Tim Ferris has a term that he uses called the “Low Information Diet“. He mentions in the Four Hour Workweek, that he used to read world news all the time, and what generally happens when you stay up to date on the news? Well, two things mainly 1) The news selectively reports on “when it bleeds it leads”, so you automatically think the world and society is worse than it is and 2) Most (if not all) of the events in the news are out of your sphere of influence. While it is very tragic and heartbreaking to read about how people are being killed in wars and earthquakes around the world, there is really nothing I (or you) can do about it at this present moment, so most people either ignore such news completely or resort to a form of slacktivism (which can be an amazing tool sometimes, like sharing photos from HONY, but often just makes the person feel better about themselves for trying to be a good person). The only real way to make a significant change, is to either help people and organizations that are doing something or keep expanding your sphere of influence until it overlaps with those tragic events and you can do something about them (which I am trying to do in my own way, and maybe I’ll write more about that later). Once Tim decided to completely stop paying attention to things that are out of his control, his life became better. He became happier and less depressed, because he began focusing on things in his life that he can make a positive difference in.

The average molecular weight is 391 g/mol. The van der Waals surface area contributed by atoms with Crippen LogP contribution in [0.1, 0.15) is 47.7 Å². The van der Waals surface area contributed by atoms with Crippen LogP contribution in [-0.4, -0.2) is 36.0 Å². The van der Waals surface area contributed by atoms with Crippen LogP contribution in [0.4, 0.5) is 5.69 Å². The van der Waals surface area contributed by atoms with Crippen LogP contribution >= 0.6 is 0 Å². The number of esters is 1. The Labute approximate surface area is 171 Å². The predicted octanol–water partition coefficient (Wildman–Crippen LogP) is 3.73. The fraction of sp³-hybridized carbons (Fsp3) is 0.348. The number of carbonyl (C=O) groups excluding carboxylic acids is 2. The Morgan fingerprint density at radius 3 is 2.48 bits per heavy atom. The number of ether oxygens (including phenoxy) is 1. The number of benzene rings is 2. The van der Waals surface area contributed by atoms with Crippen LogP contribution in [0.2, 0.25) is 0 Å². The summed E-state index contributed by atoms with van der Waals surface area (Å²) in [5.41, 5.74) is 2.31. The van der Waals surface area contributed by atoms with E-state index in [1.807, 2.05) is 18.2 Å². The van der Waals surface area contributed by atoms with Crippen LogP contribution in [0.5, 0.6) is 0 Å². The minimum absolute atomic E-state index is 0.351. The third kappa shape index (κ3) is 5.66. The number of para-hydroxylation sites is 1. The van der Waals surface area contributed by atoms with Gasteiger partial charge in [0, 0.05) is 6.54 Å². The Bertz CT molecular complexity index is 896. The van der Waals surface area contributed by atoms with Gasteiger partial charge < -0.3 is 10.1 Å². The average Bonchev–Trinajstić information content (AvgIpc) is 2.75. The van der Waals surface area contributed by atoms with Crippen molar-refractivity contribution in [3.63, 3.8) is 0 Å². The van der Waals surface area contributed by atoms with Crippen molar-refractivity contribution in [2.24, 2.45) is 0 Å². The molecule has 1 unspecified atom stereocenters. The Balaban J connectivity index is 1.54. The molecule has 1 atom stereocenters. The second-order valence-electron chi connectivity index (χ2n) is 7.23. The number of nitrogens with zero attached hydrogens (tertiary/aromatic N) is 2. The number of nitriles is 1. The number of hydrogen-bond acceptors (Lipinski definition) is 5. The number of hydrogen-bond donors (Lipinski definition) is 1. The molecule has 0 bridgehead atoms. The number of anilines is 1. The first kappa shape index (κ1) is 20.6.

So going back to Sherlock Holmes, it’s true he was ignorant of basic facts of the universe, but was he was certainly not ignorant about was his craft of detective work and all fields related to it. Watson grades his knowledge in the following way: